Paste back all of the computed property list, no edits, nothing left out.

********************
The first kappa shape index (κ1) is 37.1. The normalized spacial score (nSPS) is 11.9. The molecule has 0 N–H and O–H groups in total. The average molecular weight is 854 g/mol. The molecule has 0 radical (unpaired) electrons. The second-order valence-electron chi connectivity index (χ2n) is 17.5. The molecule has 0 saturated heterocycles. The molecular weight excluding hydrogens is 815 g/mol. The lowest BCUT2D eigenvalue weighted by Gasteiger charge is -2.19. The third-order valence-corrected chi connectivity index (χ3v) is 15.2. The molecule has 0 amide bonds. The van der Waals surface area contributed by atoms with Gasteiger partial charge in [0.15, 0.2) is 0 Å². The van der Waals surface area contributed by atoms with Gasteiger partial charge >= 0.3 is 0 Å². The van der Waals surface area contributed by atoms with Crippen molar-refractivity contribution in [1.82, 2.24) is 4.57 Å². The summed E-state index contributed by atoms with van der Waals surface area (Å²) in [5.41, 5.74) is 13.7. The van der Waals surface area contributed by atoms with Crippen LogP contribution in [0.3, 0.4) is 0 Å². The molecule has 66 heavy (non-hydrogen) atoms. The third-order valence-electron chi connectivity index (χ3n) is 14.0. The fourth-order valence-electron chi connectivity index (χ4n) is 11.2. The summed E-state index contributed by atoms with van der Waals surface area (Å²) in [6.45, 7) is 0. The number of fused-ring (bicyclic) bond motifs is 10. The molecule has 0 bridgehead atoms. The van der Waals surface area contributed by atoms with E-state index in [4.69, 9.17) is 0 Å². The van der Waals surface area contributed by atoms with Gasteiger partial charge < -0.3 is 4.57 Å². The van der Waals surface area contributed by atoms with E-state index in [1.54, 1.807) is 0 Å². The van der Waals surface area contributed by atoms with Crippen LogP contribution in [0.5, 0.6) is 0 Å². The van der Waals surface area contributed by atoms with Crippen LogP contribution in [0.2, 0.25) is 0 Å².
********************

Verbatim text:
The first kappa shape index (κ1) is 37.1. The normalized spacial score (nSPS) is 11.9. The molecule has 0 N–H and O–H groups in total. The average molecular weight is 854 g/mol. The molecule has 0 radical (unpaired) electrons. The second-order valence-electron chi connectivity index (χ2n) is 17.5. The molecule has 0 saturated heterocycles. The molecular weight excluding hydrogens is 815 g/mol. The lowest BCUT2D eigenvalue weighted by Gasteiger charge is -2.19. The third-order valence-corrected chi connectivity index (χ3v) is 15.2. The molecule has 0 amide bonds. The van der Waals surface area contributed by atoms with Gasteiger partial charge in [0.15, 0.2) is 0 Å². The van der Waals surface area contributed by atoms with Gasteiger partial charge >= 0.3 is 0 Å². The van der Waals surface area contributed by atoms with Crippen molar-refractivity contribution in [1.82, 2.24) is 4.57 Å². The summed E-state index contributed by atoms with van der Waals surface area (Å²) in [5.41, 5.74) is 13.7. The van der Waals surface area contributed by atoms with Crippen LogP contribution in [0.3, 0.4) is 0 Å². The molecule has 66 heavy (non-hydrogen) atoms. The third-order valence-electron chi connectivity index (χ3n) is 14.0. The fourth-order valence-electron chi connectivity index (χ4n) is 11.2. The summed E-state index contributed by atoms with van der Waals surface area (Å²) in [6.45, 7) is 0. The number of fused-ring (bicyclic) bond motifs is 10. The molecule has 0 bridgehead atoms. The van der Waals surface area contributed by atoms with E-state index in [4.69, 9.17) is 0 Å². The van der Waals surface area contributed by atoms with Gasteiger partial charge < -0.3 is 4.57 Å². The van der Waals surface area contributed by atoms with E-state index in [1.54, 1.807) is 0 Å². The van der Waals surface area contributed by atoms with Crippen LogP contribution in [0.5, 0.6) is 0 Å². The van der Waals surface area contributed by atoms with Crippen LogP contribution in [0.2, 0.25) is 0 Å².